Posted on: 23 May 2019
Craniosynostosis is a medical condition whereby the unfused plates of bone in an infant's head are permanently fused far too early to allow an infant's brain to grow and develop. As you can probably guess, this leads to dozens of other developmental problems. The problem is typically caught at birth when a birth occurs at a hospital or just after birth when new parents take the infant to a wellness checkup appointment. If your infant was diagnosed with this major medical condition, here are a few of the extra medical issues your child will encounter and how you can get ahead of all of these issues.
Swelling of the Brain and Head
A cranial fissure that has already fused before an infant starts growing almost always results in swelling of the brain and head. Malformations of the baby's skull as a result of the swelling leaves the infant in extreme pain, and he or she will cry most of the time. The swelling creates so much pressure that the rest of the brain inside the baby's unfused areas of the skull is also affected and pushed out of place.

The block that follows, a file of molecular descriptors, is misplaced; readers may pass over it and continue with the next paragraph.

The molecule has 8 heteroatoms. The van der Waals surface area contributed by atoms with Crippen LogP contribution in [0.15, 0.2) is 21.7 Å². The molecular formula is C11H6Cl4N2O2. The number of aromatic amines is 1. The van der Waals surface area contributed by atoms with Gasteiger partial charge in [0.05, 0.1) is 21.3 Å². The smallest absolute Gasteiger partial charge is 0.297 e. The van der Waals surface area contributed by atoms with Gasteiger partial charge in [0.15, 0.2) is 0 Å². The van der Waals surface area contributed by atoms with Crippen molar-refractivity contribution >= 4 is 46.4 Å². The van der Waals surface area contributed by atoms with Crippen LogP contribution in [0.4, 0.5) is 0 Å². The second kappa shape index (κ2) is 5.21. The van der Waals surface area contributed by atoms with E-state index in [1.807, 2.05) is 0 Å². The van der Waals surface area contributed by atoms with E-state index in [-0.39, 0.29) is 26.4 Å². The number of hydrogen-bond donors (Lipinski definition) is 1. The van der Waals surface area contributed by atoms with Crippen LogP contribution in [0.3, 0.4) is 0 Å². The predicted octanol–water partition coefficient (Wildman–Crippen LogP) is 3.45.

Children born with this condition typically suffer lower IQs than their peers and family members. Mental retardation is mild to severe in these young patients if the craniosynostosis is not addressed as soon as possible. Even if the child does not have cognitive deficits (i.e., in IQ), learning disabilities may present themselves at a future date.
Physical and Obvious Deformities of the Face, Jaws, and Head
Because the brain and skull cannot grow at a normal rate or develop normally when one or more cranial bone plates are already fused, there are obvious physical deformities of the head, face, and jaws. These deformities cause problems with vision, breathing, hearing, and eating. Plastic surgery can help correct some of these deformities, but ultimately treating the main medical condition very early on can help the head, face, and jaws develop more normally.
The One Solution That Addresses All of the Problems Above
Most parents do not like thinking about having open skull surgery on their infant's head. That can be a very scary prospect. However, considering lifelong disabilities compared with the potentially life course-altering surgery of cutting the fused bone plates is something to seriously think about. If your tiny baby could have one small piece of bone removed in order to separate the two fused bone plates now and have the opportunity to grow and develop more normally with fewer medical conditions, you would want that surgery, would you not? It will be difficult for the first few years of life, but most parents of babies with this condition argue that it is worth it.Share